And begin it did. The following service story is a conversation I had with a tough mother roof rat who didn’t go down without a fight…
Act II: The Action
Service #2 (Sept 4): The Conversation Begins
RATS: Outside, one of the Volehalla traps near the new nest under the solar panels was tripped, and my bag marker was pushed out. No signs of activity in ground Volehallas. In the attic, two traps were tripped and the oats were all picked clean.
“Thanks for the oats,” Momma said. “You idiot human!”
RAT CATCHER: I reset traps in attic using a new attractant, a scientifically developed product called “Provoke” as well as peanut butter. I added old Victor style snaps to my line up. Moved the paddle style traps back under boards in front. Make a note that the two traps blocking “high road” Tom and Jerry holes hadn’t been touched. Then, since they seemed to like the oats, I set a live catch trap in a corner…sprinkling it with oats in front and behind the trigger. I imagined the rats wouldn’t be able to resist another free handout of Bob’s Red Mill. Outside, I removed my marker and set two snap traps in front of the entry point, feeling pretty confident that I was going to nail the next rat that headed out to feed…
“You’re welcome,” I replied. “Have you ever heard of the old bait and new live catch trap trick? I guess not.”
Service #3 (Sept 15): The Learning Curve
RATS: One of the traps in front of entry point had been tripped, indicating the rats had successfully left the attic to feed. The Volehalla trap near the solar panel was tripped as well. Inside, the live trap was still full of oats and no rats. And all the snap traps were untouched as well, except two:
The two youths were caught in traps set with peanut butter in a nice “hidey hole,” a floor joist opening that had been shielded with metal.
Half the head of one of the youths had been eaten.
“When will you humans finally get it?” Momma Roof Rat said after she’d snacked on her youth’s head. “They will never grow strong if I protect my children from predators, and feed them claw to mouth all the time. I honor him by eating and gaining strength, and remembering him in body and in mind. To waste a life is a dishonor.”
RAT CATCHER: In the attic, I reset the traps and added dog food to the mix of lures. Outside, I added three traps above the entry point in the eves. The trap on the bottom of the combo wasn’t set. It was there to hold the other two in place. On the ground, I lured the Volehalla traps (which previously had no attractants in them) with fresh tomatoes in hopes that momma and daddy rat had abandoned their nest.
“If you still want to nest in Nita’s attic void after I sent your youths to rat heaven,” I shot back. “You should think again! I’m not going to stop until you get it. You nested in the wrong home.”
Service #4 (Sept 20): No, Not Gone
RATS: Outside, the traps blocking the hole were tripped again. Momma rat was still nesting inside and feeding outside at night. And, strangely, one of the traps I set up in the eves was missing. Like I couldn’t find it. I imagined a rat might have dragged it down—and died in it—and then Nita’s half feral cat might have dragged it off somewhere…but no. I searched all around the garage, and the missing trap was nowhere to be found.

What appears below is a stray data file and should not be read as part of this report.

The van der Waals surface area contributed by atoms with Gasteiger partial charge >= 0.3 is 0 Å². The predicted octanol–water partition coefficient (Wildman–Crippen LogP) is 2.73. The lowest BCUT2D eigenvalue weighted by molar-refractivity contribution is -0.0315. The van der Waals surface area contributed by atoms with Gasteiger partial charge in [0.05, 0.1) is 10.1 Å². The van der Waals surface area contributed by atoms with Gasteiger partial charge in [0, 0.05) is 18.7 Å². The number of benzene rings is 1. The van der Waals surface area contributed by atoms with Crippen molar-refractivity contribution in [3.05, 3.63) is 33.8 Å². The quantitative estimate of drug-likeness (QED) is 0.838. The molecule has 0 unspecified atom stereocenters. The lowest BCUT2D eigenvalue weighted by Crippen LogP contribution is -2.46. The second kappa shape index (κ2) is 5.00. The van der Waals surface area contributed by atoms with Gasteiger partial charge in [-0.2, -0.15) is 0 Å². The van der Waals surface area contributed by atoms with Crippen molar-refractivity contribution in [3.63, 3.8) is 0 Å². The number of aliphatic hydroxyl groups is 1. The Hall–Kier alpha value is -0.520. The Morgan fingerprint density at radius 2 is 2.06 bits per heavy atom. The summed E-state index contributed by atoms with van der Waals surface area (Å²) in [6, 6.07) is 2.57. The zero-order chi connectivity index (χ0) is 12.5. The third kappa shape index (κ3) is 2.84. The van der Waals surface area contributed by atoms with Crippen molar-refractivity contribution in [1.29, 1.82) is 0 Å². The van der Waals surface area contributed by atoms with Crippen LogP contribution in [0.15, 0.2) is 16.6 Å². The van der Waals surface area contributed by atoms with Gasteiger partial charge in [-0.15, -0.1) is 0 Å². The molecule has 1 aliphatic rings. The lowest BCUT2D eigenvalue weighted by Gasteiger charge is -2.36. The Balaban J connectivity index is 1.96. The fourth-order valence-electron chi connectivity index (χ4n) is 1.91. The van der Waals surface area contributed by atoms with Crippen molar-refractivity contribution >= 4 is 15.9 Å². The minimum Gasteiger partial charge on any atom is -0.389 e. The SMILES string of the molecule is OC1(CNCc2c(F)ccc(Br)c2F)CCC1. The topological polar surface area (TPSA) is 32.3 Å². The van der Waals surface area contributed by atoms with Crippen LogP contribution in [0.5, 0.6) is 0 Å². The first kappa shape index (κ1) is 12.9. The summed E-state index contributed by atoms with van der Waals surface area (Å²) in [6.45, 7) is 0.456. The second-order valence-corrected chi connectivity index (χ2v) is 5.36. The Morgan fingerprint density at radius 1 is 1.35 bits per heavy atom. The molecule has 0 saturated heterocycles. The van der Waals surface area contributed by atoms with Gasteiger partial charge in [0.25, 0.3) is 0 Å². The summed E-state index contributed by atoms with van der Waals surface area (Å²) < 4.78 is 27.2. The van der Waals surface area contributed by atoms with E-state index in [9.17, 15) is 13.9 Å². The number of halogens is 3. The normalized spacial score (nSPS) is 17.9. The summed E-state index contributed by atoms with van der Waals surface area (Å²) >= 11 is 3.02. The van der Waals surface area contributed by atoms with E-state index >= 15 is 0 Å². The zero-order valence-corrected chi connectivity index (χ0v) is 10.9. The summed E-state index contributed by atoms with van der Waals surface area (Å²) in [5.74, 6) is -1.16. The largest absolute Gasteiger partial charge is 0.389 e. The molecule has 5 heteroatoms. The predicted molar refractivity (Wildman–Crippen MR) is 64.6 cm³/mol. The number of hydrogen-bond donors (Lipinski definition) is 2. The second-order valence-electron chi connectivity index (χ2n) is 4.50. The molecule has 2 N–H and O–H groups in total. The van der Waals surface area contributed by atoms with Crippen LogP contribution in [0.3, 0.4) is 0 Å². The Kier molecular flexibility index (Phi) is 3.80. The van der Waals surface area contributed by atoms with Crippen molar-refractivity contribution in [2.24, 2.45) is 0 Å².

“Search your feelings Rat Catcher…” Momma Rat mocked from the safety of her secret lair. “You know why your traps only work on dumb males and youths. Mothers are the toughest creatures on earth.”
To which I replied (with a chuckle), “Yeah, I know. But I’m betting you will not be able to win this one by the power of your girth alone!”
RAT CATCHER: I was still convinced Momma had abandoned her next, or at least she was out at night looking for new shelter. And I wanted to know for certain if she was still there, so I cleaned up the remaining oats and dog food, and then fixed a one-way vent over the entry point—and wrapped it with plastic so I could tell if it had been messed with or not. I was sure, if she was there, she’d get hungry and have to leave…
Service #5 (Sept 27): Desperate Times
RATS: In the attic, every oat that was left in the live catch trap up to the trigger had been eaten. Every oat and kibble of dog food around my “free food spot” near the opening had been picked clean. But there were no dead rats in my traps. Outside, I found no new signs of activity.
“You have to be the dumbest rat catcher in Portland,” Momma said as she listened to my large body lumber in and out of the attic void. “First it was free oats. Then it was free dog food. I’m living The Good Life here thanks to your handouts. Keep them coming buddy! I promise I won’t tell Nita, or your competition, that you’re feeding the wildlife!”
I didn’t take the bait and reply to her taunts. Instead I did this…
RAT CATCHER: In the attic, I made a pile of granular bait (poison) on their free food spot. Outside, in an act of pure desperation, I built a tree trap to make myself feel more like a crafty Rat Catcher.
Service #6 (Oct 4): The Beginning of The End
RATS: In the attic, the bait poison was untouched. The oats on the far side of the live catch trapped finally kicked in. A third teenage roof rat was found dead in the live catch trap.
On the far side of the attic, between the floor joists that ran under Nita’s bed, a fourth teen was found dead in a trap lured with peanut butter.
“We don’t like that scientific rat attractant you used in the beginning,” the rats said. “It’s like McDonald’s meat, so obviously not food.”
“I know you like dog food too,” I replied to the fallen teen. “And it doesn’t mold as fast as peanut butter. I’m going to leave a big handful on top of this tub for your Momma–and any other of your sibs–if they’re still here. Feel free to eat up. It’s a free handout treat I give to all the rats who officially register their place of residence with me.”